Virgin Australia has entered voluntary administration with the cash-strapped airline unable to weather the coronavirus crisis because of its $5 billion of debt.
Australia’s second-biggest carrier, which has about 10,000 employees, last week suspended trading in its shares to continue talks on financial aid and restructuring alternatives. It had requested a loan of $1.4 billion from the government and entered debt-restructuring talks with creditors.
Virgin said the current management team led by chief executive Paul Scurrah would continue to run the business and it would still operate scheduled domestic and international flights to help transport essential workers, maintain freight corridors and return Australians home.
“Our decision today is about securing the future of the Virgin Australia Group and emerging on the other side of the COVID-19 crisis,” Scurrah said in a statement.
Transport Workers’ Union secretary Peter Biagini told the ABC’s News Breakfast “this is terrifying moment” for Virgin employees.
“Being stood down was bad enough, but believing that there would be light at the end of the tunnel and being able to get back to work once the restrictions are lifted, and now that doesn’t look likely,” he said.
“It’s an enormous amount of people that’s going to be affected by this, as well as their families.”
The airline had reported annual losses for seven consecutive years before the pandemic and appointed Deloitte as its administrator.
Administrator Vaughan Strawbridge said Deloitte had begun a process of seeking interest from parties in recapitalising the business and there had been several expressions of interest.
“Our intention is to undertake a process to restructure and refinance the business and bring it out of administration as soon as possible,” he said.
Biagini added that if Virgin falls over, it would take years for another airline to “fill the void” and stressed the need for two strong carriers to operate after coronavirus in order to service Australia’s passenger and freight needs.
“I’m really disappointed that the Federal Government hasn’t stepped up,” he added.
A source said the airline’s board had met on Monday and determined there was only enough cash on hand to keep operating for about four to six weeks, necessitating a restructuring.
Options available under Australia’s voluntary administration regime include asset sales, an agreement with creditors, debt write-offs or a winding up of the company.
Estimated global airline losses from the coronavirus pandemic have climbed to $314 billion and led to industry warnings that carriers will collapse without sufficient government aid.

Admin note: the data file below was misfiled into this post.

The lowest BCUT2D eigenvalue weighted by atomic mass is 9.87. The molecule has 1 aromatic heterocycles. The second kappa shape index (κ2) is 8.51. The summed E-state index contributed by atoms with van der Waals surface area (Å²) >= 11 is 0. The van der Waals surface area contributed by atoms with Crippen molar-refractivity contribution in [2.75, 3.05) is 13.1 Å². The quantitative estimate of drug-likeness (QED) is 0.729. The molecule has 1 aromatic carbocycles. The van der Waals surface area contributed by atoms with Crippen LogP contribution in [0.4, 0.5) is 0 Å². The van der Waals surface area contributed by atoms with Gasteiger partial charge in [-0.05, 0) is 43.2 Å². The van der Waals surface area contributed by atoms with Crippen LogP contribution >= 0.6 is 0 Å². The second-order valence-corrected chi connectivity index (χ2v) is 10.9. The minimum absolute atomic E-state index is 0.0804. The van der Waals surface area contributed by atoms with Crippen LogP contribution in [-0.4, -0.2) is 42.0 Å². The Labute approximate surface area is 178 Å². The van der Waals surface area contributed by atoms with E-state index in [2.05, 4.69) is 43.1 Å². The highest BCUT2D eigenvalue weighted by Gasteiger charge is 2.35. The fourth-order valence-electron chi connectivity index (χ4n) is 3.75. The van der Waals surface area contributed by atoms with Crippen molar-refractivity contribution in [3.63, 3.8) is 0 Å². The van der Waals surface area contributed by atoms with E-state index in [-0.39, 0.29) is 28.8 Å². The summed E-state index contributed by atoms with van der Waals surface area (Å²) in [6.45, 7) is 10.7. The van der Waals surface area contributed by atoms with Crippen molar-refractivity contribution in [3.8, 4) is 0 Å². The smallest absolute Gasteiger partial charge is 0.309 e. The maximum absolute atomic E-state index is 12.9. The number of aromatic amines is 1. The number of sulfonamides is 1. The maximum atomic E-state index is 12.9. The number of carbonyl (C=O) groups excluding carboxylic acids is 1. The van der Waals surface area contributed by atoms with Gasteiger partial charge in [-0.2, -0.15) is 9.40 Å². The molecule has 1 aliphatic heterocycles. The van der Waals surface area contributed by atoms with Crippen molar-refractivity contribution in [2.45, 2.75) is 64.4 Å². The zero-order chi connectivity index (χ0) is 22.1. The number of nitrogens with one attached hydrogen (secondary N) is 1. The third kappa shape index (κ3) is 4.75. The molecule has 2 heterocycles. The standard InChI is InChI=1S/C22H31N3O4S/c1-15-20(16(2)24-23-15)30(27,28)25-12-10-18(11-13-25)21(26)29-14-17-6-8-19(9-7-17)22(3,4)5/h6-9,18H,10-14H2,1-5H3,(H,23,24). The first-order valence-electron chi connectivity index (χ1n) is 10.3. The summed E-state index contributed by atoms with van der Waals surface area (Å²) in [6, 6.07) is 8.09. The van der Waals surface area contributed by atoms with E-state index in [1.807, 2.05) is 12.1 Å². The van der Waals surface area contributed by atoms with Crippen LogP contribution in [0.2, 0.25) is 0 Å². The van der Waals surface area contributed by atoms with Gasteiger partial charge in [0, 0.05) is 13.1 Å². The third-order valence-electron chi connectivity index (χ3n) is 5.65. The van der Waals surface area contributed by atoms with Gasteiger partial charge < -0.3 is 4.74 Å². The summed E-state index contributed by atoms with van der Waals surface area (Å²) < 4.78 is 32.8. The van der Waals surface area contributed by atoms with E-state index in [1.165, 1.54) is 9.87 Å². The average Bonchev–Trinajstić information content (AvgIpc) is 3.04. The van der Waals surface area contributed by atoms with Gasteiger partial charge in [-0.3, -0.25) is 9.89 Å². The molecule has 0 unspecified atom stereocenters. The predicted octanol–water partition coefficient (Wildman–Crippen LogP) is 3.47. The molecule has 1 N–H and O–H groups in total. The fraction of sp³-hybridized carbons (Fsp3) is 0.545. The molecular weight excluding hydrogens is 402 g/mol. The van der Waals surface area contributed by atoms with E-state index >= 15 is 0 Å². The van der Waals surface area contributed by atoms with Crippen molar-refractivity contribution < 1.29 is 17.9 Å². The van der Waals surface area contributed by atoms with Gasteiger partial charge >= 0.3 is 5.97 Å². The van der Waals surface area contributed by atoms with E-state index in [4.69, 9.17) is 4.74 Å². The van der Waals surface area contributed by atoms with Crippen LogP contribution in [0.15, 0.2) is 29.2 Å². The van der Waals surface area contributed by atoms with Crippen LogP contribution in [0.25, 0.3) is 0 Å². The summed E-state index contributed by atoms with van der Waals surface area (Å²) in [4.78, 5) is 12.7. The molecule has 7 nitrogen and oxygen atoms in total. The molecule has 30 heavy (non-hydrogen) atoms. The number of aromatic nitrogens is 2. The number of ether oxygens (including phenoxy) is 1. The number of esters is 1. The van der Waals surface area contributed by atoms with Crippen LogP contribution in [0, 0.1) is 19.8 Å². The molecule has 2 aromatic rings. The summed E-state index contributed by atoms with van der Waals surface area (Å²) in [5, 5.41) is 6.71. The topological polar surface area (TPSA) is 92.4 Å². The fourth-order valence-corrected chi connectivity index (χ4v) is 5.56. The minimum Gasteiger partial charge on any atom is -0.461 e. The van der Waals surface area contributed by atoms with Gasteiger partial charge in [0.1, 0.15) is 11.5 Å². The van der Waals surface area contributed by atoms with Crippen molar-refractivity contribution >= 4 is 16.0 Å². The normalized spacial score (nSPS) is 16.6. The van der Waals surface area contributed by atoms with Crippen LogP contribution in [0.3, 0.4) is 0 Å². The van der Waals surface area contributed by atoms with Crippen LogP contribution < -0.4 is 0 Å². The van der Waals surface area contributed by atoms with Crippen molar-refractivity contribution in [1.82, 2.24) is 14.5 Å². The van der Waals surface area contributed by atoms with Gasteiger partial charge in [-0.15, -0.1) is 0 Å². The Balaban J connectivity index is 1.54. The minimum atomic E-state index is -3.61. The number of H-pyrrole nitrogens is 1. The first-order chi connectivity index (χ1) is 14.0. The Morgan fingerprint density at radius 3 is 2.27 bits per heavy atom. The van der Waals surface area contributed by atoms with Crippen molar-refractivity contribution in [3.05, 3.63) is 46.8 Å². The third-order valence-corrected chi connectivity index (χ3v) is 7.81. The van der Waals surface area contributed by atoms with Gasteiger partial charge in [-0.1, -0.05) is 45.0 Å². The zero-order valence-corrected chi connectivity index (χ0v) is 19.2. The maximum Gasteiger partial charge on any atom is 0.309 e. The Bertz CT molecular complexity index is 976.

More than 90% of Virgin Australia’s shares are controlled by a group of investors including Singapore Airlines, Etihad Airways, Chinese conglomerate HNA Group and Richard Branson’s Virgin Group, which have all suffered a sharp deterioration in revenue because of the coronavirus pandemic.
HNA declined to comment. Singapore Airlines and Etihad Airways did not respond immediately to requests for comment.
In a blog post on Monday, Branson said he was hopeful that Virgin Australia could emerge “stronger than ever, as a more sustainable, financially viable airline”.
“If Virgin Australia disappears, Qantas would effectively have a monopoly of the Australian skies,” he said.
Virgin Australia had posted an $88.6 million net loss for the six months to Dec. 31 before, due in part to heavy losses at its small international division.
The former budget carrier moved upmarket to compete against larger rival Qantas Airways for business travellers under the leadership of long-time Chief Executive John Borghetti but racked up losses.
Paul Scurrah, who took over from Borghetti in March 2019, has been cutting costs and reducing the size of the airline’s workforce and fleet in an effort to restore profitability.
The airline, however, took on additional debt under Scurrah to fund the A$700 million buyback of a 35% stake in the frequent flyer programme it had sold to a private equity group when Borghetti was in charge.
After the coronavirus outbreak and imposition of strict travel restrictions, Virgin Australia grounded all international flights with the exception of government charters, drastically reduced its domestic flying and put the bulk of its staff on leave to preserve cash.
Moody’s downgraded Virgin Australia’s credit rating on Friday, citing an assumption that any outcome was likely to result a debt haircut for bondholders. Its Australian-listed bonds last changed hands at about 37% of face value.
Reporting by Jamie Freed; Additional reporting by Paulina Duran.